In the 1940s and 1950s, naval aviators pushed the limits in a powerful, lightweight, very nimble fighter that some called a “hot rod.” It was the fighter that was built to defeat Japan, but the war ended before Americans could fly it in combat. Many wish they’d had the chance. To them, the Grumman F8F Bearcat was a world-beater.
“It had so much ‘oomph’ and speed, you would ask yourself, ‘Can I control this airplane?’ Then with a little practice you could fling it all over the sky and you’d ask yourself, ‘How am I ever going to get this plane on the ground?’”
“The first time I flew one it dazzled me,” said retired Marine Corps Col. John J, Geuss of Palos Park, Ill., who piloted Bearcats with the Naval Air Reserve in the 1950s. “That thing went up like a skyrocket. You needed to pay attention or it could leap away from you, but if you stayed in charge, it handled well and performed beautifully.”
Bearcat pilots thought of themselves as top guns before the term existed. The F8F was the ultimate propeller-driven fighter, as they saw it. “I felt like a kid who’d been riding a speedy bike and was suddenly given a Harley Davidson,” said retired Cmdr. Robert S. “Beaver” Blake, of Bridgeton, Mo., who flew the Bearcat at Test Pilot School at Patuxent River, Md., near the end of its service career in 1956.
“It had so much ‘oomph’ and speed, you would ask yourself, ‘Can I control this airplane?’ Then with a little practice you could fling it all over the sky and you’d ask yourself, ‘How am I ever going to get this plane on the ground?'”
The F8F was designed to be the ultimate fighter in the final days of World War II against Japan. It was meant to operate from carriers of all sizes. The Navy wanted excellent maneuverability, good low-level performance, and a high rate of climb. Historians debate whether the threat from Japanese suicide aircraft, called kamikaze, influenced the design of the Bearcat.
When they retired the last Bearcat from service, “it was a sad day for all of us,” remembered Blake.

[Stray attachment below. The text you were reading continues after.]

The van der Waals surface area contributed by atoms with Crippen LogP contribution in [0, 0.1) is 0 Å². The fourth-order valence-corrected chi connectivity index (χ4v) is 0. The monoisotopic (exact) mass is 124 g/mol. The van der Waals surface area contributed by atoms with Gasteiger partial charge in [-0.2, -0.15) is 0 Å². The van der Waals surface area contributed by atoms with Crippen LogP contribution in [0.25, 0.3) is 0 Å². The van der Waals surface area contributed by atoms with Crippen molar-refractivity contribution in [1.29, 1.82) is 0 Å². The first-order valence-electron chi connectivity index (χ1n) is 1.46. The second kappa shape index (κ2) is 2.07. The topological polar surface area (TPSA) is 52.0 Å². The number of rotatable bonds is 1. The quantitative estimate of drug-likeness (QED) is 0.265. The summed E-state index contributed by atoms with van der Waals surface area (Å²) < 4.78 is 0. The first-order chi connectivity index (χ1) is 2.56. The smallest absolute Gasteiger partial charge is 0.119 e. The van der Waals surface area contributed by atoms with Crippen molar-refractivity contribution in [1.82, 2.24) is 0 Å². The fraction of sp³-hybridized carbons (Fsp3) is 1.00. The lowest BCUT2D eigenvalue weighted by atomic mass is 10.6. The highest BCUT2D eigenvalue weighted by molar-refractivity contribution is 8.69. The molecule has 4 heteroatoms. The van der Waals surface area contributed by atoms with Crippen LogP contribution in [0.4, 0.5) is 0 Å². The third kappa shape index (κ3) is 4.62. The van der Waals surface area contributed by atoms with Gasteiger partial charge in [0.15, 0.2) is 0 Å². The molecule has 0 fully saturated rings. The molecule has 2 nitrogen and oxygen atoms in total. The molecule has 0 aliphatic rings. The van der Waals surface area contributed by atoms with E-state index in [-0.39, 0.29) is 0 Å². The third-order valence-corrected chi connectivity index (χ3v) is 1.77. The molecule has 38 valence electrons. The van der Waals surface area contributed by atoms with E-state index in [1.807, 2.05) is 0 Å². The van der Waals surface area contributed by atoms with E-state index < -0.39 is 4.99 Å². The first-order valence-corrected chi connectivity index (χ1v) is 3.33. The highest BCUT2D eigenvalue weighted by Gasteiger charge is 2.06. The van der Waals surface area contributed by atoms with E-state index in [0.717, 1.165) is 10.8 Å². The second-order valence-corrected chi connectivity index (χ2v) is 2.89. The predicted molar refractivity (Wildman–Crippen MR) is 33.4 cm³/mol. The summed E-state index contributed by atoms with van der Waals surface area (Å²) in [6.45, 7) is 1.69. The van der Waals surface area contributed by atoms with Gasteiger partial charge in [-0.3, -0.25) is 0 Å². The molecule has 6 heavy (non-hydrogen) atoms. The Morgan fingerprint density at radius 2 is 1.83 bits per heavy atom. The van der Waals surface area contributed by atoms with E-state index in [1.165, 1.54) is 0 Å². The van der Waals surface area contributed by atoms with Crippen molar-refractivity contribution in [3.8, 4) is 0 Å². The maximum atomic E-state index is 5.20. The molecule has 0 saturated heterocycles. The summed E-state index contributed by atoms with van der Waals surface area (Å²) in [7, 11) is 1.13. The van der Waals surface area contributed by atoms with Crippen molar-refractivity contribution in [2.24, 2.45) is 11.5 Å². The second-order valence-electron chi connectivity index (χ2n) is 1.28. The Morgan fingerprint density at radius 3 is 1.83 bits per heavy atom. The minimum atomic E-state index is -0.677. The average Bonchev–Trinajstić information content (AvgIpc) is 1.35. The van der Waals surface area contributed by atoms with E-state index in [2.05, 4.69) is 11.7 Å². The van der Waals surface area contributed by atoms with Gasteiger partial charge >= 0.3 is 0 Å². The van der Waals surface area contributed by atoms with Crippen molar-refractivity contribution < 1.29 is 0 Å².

As a product of the Grumman Aircraft Engineering Company in Bethpage, Long Island, N.Y., the Bearcat was the logical successor to the F6F Hellcat, which had turned the tide against the vaunted Japanese Zero, the Mitsubishi A6M, in the Pacific war. But although the prototype XF8F-1 made its initial flight on Aug. 21, 1944 in the hands of engineer/test pilot Bob Hall, the Bearcat did not reach Fleet squadrons before the war ended.
The Bearcat was about 20 per cent lighter than the Hellcat and used a more powerful engine, the 2,100-horsepower Pratt & Whitney R-2800-34W Double Wasp 18-cylinder radial. It was officially credited with a maximum speed of 421 miles per hour, but Bearcats used in civilian air races in recent years have flown as much as a hundred miles per hour faster. At its lightest loaded weight the Bearcat was stressed to 7.5 positive g and 3.7 negative g.
The F8F Bearcat was armed with four .50-caliber machine guns.
While the war was going on, the Navy ordered 2,023 F8F-1 models, the first of which equipped squadron VF-19 beginning in May 1945. Plans for an F3M-1 version to be manufactured by General Motors never materialized, and the number of Bearcats actually built ended up being 1,266 – 765 F8F-1s, 100 F8F-1Bs with four 20mm cannon; 36 F8F-1N night fighters; and 293 F8F-2s with redesigned engine cowling and taller tail fin, 12 F8F-2N night fighters, and 60 F8F-2P reconnaissance aircraft with cameras and two 20 mm cannon.
After the war, the Bearcat seemed to be everywhere. A couple were flown by the Blue Angels flight demonstration team and some were used to maintain flight proficiency by students at Landing Signal Officer school at Pensacola, Fla.
Famed Royal Navy test pilot Eric “Winkle” Brown flew Bearcats during his time at the U.S. Naval Air Test Center at Patuxent River, Md., and remembered it fondly. “Certainly it was a joy to throw around in the air, as it had beautiful harmony of control aided by its spring tab ailerons,” he wrote. “It had another hallmark of a good day fighter in that it had poor stability rather in the manner of the Spitfire. This combination made for superb maneuverability which, coupled with the fact that the aircraft was overpowered, resulted in an outstanding aerobatic performer. I do not think I have blacked myself out so consistently in an aircraft and it was just as well for peace of mind that the Bearcat was so highly stressed.”
A handful of F8Fs remained in service until the late 1950s, and several are still flying today in private hands. A number of Bearcats served in Southeast Asia with the French and Thai air arms. When they retired the last Bearcat from service, “it was a sad day for all of us,” remembered Blake.